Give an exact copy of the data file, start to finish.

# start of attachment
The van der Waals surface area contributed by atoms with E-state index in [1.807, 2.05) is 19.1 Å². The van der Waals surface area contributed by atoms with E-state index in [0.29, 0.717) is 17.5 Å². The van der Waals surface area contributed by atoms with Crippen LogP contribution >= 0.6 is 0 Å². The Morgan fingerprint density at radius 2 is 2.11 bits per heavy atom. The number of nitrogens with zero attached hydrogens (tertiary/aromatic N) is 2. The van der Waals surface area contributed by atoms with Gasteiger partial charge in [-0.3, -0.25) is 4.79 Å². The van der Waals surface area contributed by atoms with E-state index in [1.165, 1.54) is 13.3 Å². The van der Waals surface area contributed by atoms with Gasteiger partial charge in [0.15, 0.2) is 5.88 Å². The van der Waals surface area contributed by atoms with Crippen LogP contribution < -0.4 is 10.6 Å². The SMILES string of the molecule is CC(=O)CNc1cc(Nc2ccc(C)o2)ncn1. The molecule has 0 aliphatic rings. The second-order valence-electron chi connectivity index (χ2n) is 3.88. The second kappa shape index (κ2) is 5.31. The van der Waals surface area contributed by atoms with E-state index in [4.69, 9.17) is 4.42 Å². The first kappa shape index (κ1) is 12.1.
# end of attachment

The van der Waals surface area contributed by atoms with E-state index in [1.807, 2.05) is 19.1 Å². The van der Waals surface area contributed by atoms with E-state index in [0.29, 0.717) is 17.5 Å². The van der Waals surface area contributed by atoms with Crippen LogP contribution >= 0.6 is 0 Å². The Morgan fingerprint density at radius 2 is 2.11 bits per heavy atom. The number of nitrogens with zero attached hydrogens (tertiary/aromatic N) is 2. The van der Waals surface area contributed by atoms with Gasteiger partial charge in [-0.3, -0.25) is 4.79 Å². The van der Waals surface area contributed by atoms with E-state index in [1.165, 1.54) is 13.3 Å². The van der Waals surface area contributed by atoms with Gasteiger partial charge in [0.15, 0.2) is 5.88 Å². The van der Waals surface area contributed by atoms with Crippen LogP contribution < -0.4 is 10.6 Å². The SMILES string of the molecule is CC(=O)CNc1cc(Nc2ccc(C)o2)ncn1. The molecule has 0 aliphatic rings. The second-order valence-electron chi connectivity index (χ2n) is 3.88. The second kappa shape index (κ2) is 5.31. The van der Waals surface area contributed by atoms with E-state index in [4.69, 9.17) is 4.42 Å². The first kappa shape index (κ1) is 12.1.